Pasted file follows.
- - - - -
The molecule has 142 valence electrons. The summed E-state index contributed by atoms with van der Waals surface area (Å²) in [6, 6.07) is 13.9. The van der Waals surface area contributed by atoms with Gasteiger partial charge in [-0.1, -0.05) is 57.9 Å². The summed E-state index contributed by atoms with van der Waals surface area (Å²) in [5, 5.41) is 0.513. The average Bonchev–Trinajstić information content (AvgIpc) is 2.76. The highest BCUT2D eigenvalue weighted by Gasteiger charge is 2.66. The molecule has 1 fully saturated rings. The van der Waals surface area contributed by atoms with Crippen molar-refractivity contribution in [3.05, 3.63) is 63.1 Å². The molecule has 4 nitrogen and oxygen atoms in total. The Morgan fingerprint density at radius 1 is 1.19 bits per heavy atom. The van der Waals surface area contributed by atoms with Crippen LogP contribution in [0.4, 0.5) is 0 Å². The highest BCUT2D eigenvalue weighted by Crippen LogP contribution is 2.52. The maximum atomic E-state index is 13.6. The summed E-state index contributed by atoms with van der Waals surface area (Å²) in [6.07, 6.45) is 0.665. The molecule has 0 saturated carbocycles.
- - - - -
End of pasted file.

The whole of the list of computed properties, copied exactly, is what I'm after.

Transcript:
The molecule has 142 valence electrons. The summed E-state index contributed by atoms with van der Waals surface area (Å²) in [6, 6.07) is 13.9. The van der Waals surface area contributed by atoms with Gasteiger partial charge in [-0.1, -0.05) is 57.9 Å². The summed E-state index contributed by atoms with van der Waals surface area (Å²) in [5, 5.41) is 0.513. The average Bonchev–Trinajstić information content (AvgIpc) is 2.76. The highest BCUT2D eigenvalue weighted by Gasteiger charge is 2.66. The molecule has 1 fully saturated rings. The van der Waals surface area contributed by atoms with Crippen molar-refractivity contribution in [3.05, 3.63) is 63.1 Å². The molecule has 4 nitrogen and oxygen atoms in total. The Morgan fingerprint density at radius 1 is 1.19 bits per heavy atom. The van der Waals surface area contributed by atoms with Crippen LogP contribution in [0.4, 0.5) is 0 Å². The highest BCUT2D eigenvalue weighted by Crippen LogP contribution is 2.52. The maximum atomic E-state index is 13.6. The summed E-state index contributed by atoms with van der Waals surface area (Å²) in [6.07, 6.45) is 0.665. The molecule has 0 saturated carbocycles.